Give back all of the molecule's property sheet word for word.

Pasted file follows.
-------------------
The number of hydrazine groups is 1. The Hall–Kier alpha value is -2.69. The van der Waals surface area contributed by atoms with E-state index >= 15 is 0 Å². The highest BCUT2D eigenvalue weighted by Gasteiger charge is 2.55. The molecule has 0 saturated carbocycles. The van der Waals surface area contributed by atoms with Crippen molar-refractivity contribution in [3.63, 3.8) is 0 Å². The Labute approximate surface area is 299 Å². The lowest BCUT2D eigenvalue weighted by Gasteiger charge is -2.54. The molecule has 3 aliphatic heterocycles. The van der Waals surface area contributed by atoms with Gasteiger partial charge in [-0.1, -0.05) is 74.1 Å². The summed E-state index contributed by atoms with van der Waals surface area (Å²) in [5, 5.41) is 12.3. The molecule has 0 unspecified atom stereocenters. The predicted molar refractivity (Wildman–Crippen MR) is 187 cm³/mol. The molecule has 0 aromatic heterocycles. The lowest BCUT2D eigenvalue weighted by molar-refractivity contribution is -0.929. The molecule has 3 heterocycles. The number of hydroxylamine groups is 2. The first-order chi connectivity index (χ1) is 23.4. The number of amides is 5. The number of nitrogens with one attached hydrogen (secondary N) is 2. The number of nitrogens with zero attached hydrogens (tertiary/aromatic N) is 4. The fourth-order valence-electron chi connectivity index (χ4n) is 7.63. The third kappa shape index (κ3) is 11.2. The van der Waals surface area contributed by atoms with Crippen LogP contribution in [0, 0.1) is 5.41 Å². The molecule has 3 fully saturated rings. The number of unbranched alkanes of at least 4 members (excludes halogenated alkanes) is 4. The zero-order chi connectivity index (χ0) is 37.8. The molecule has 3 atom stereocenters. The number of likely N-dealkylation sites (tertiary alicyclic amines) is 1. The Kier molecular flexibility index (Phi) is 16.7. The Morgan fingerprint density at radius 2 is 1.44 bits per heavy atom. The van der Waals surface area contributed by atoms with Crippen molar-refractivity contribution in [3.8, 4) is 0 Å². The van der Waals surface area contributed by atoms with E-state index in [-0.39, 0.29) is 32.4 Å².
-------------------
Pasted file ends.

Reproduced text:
The number of hydrazine groups is 1. The Hall–Kier alpha value is -2.69. The van der Waals surface area contributed by atoms with E-state index >= 15 is 0 Å². The highest BCUT2D eigenvalue weighted by Gasteiger charge is 2.55. The molecule has 0 saturated carbocycles. The van der Waals surface area contributed by atoms with Crippen molar-refractivity contribution in [3.63, 3.8) is 0 Å². The Labute approximate surface area is 299 Å². The lowest BCUT2D eigenvalue weighted by Gasteiger charge is -2.54. The molecule has 3 aliphatic heterocycles. The van der Waals surface area contributed by atoms with Gasteiger partial charge in [-0.1, -0.05) is 74.1 Å². The summed E-state index contributed by atoms with van der Waals surface area (Å²) in [5, 5.41) is 12.3. The molecule has 0 unspecified atom stereocenters. The predicted molar refractivity (Wildman–Crippen MR) is 187 cm³/mol. The molecule has 0 aromatic heterocycles. The lowest BCUT2D eigenvalue weighted by molar-refractivity contribution is -0.929. The molecule has 3 heterocycles. The number of hydroxylamine groups is 2. The first-order chi connectivity index (χ1) is 23.4. The number of amides is 5. The number of nitrogens with one attached hydrogen (secondary N) is 2. The number of nitrogens with zero attached hydrogens (tertiary/aromatic N) is 4. The fourth-order valence-electron chi connectivity index (χ4n) is 7.63. The third kappa shape index (κ3) is 11.2. The van der Waals surface area contributed by atoms with Crippen LogP contribution in [0, 0.1) is 5.41 Å². The molecule has 3 fully saturated rings. The number of unbranched alkanes of at least 4 members (excludes halogenated alkanes) is 4. The zero-order chi connectivity index (χ0) is 37.8. The molecule has 3 atom stereocenters. The number of likely N-dealkylation sites (tertiary alicyclic amines) is 1. The Kier molecular flexibility index (Phi) is 16.7. The Morgan fingerprint density at radius 2 is 1.44 bits per heavy atom. The van der Waals surface area contributed by atoms with Crippen molar-refractivity contribution in [3.8, 4) is 0 Å². The van der Waals surface area contributed by atoms with E-state index in [-0.39, 0.29) is 32.4 Å².